Pub Date: July 11, 1960

ISBN: 0060935464

Page Count: 323

Publisher: Lippincott

Review Posted Online: Oct. 7, 2011

Kirkus Reviews Issue: July 1, 1960

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While a few weeks ago it seemed as if Praeger would have a two month lead over Dutton in their presentation of this Soviet best seller, both the "authorized" edition (Dutton's) and the "unauthorized" (Praeger's) will appear almost simultaneously. There has been considerable advance attention on what appears to be as much of a publishing cause celebre here as the original appearance of the book in Russia. Without entering into the scrimmage, or dismissing it as a plague on both your houses, we will limit ourselves to a few facts. Royalties from the "unauthorized" edition will go to the International Rescue Committee; Dutton with their contracted edition is adhering to copyright conventions. The Praeger edition has two translators and one of them is the translator of Doctor Zhivago Dutton's translator, Ralph Parker, has been stigmatized by Praeger as "an apologist for the Soviet regime". To the untutored eye, the Dutton translation seems a little more literary, the Praeger perhaps closer to the rather primitive style of the original. The book itself is an account of one day in the three thousand six hundred and fifty three days of the sentence to be served by a carpenter, Ivan Denisovich Shukhov. (Solzhenitsyn was a political prisoner.) From the unrelenting cold without, to the conditions within, from the bathhouse to the latrine to the cells where survival for more than two weeks is impossible, this records the hopeless facts of existence as faced by thousands who went on "living like this, with your eyes on the ground". The Dutton edition has an excellent introduction providing an orientation on the political background to its appearance in Russia by Marvin Kalb. All involved in its publication (translators, introducers, etc.) claim for it great "artistic" values which we cannot share, although there is no question of its importance as a political and human document and as significant and tangible evidence of the de-Stalinization program.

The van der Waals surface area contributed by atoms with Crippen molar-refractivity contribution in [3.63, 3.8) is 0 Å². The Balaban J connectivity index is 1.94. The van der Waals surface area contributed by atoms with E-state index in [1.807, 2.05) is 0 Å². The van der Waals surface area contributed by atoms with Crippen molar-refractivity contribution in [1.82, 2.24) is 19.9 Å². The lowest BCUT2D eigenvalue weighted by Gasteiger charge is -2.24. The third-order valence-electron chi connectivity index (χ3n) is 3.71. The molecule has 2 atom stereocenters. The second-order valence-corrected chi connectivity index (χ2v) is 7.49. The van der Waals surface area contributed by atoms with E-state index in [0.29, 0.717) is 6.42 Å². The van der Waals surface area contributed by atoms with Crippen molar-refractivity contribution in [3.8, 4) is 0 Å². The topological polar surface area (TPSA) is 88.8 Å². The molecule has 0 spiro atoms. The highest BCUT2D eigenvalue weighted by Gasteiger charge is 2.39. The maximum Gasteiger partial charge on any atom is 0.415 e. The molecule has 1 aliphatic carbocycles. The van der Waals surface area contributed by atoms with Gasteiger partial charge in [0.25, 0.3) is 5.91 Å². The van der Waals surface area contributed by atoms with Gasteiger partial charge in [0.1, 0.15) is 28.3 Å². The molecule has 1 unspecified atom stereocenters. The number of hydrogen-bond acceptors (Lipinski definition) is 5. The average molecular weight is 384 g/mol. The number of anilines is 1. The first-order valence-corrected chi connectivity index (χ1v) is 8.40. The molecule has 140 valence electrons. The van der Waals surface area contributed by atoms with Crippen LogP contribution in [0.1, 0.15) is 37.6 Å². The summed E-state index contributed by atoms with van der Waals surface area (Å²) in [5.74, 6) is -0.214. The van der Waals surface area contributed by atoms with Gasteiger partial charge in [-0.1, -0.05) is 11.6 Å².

Pub Date: June 15, 1963

ISBN: 0451228146

Page Count: 181

Publisher: Praeger

Review Posted Online: Oct. 5, 2011

Kirkus Reviews Issue: June 15, 1963